Remember, eating doesn't need to be so difficult.
“Shhhh!” My dad would say, as we ate our lunch and listened to the Paul Harvey radio show at exactly 12:15 pm. My family ritualistically surrounded the dinner table for meals in our small, quaint kitchen in Nebraska. Although we would listen intently to the Paul Harvey news at lunch, there were no other distractions at meals. No talking on the phone – of course there were no cell phones at the
time. In fact, there weren’t even cordless phones. We didn’t have a television in our kitchen. I don’t
believe anyone did back then. We ate whatever my mom prepared, whether that was grilled cheese sandwiches and tomato soup or good ‘ole Hamburger Helper. And, we were thankful for the food and this time to set apart the busyness of everyone’s day for a meal. My experience eating mindfully began before "mindful eating" was even defined in our culture. Growing up eating meals at the dinner table with my family introduced many of these eating behaviors, now considered hallmarks of following a mindful eating food plan.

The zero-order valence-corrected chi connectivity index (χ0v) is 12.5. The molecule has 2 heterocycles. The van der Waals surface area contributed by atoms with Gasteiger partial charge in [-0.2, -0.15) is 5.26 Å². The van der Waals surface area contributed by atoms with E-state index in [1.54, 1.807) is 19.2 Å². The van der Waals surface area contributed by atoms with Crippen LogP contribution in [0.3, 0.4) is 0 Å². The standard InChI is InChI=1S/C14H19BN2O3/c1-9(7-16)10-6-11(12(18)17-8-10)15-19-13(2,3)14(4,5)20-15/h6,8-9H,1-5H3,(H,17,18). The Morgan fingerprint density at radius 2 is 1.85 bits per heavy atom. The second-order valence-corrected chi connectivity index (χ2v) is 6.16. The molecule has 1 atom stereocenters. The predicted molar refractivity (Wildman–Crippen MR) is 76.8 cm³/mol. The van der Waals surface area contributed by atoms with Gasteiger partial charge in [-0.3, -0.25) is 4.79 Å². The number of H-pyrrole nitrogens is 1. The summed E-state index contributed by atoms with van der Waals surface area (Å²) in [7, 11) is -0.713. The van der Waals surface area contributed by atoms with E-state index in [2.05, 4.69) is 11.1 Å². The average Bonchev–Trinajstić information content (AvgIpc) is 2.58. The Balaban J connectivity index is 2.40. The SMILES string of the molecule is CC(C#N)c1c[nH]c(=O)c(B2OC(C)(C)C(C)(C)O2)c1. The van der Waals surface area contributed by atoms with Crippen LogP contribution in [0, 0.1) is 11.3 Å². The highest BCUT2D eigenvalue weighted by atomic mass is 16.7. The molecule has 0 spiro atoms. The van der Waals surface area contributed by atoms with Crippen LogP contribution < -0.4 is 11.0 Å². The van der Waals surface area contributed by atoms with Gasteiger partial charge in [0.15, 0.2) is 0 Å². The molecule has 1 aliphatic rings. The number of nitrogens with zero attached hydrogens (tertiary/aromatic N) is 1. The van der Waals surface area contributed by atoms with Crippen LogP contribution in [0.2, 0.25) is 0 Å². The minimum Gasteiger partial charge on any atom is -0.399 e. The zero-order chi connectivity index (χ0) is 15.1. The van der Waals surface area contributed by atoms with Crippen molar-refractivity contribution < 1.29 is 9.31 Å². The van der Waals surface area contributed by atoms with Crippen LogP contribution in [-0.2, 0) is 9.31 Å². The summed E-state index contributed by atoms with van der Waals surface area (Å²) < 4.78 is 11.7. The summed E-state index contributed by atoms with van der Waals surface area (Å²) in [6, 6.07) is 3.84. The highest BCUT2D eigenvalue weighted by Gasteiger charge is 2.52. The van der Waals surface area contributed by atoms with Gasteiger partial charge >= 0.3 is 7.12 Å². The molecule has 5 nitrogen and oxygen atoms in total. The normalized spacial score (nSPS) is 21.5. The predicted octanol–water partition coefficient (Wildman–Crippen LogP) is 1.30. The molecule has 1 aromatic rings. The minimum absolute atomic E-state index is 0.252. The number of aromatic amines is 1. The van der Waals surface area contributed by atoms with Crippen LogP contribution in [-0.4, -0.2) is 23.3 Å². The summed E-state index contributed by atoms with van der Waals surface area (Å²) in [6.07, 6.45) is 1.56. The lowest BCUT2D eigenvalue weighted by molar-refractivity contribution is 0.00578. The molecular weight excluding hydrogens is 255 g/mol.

My relationship with eating and food didn't stay that easy, unfortunately. External cues from society that normalizes dieting, “eating on the run", and "good" vs "bad" foods slowly decreased these mindful eating skills as I ventured off to college and “the working world”. Lunch was often running to get a large frozen yogurt and popcorn (because these were “nonfat”and good for you – the trend of the late 80’s) and eating at my desk while working on the computer. Evening meals became
eating something convenient in front of the television. I couldn’t understand how I continued to gain weight. I thought I was trying to“eat right” but clearly wasn’t paying attention to my eating. Eating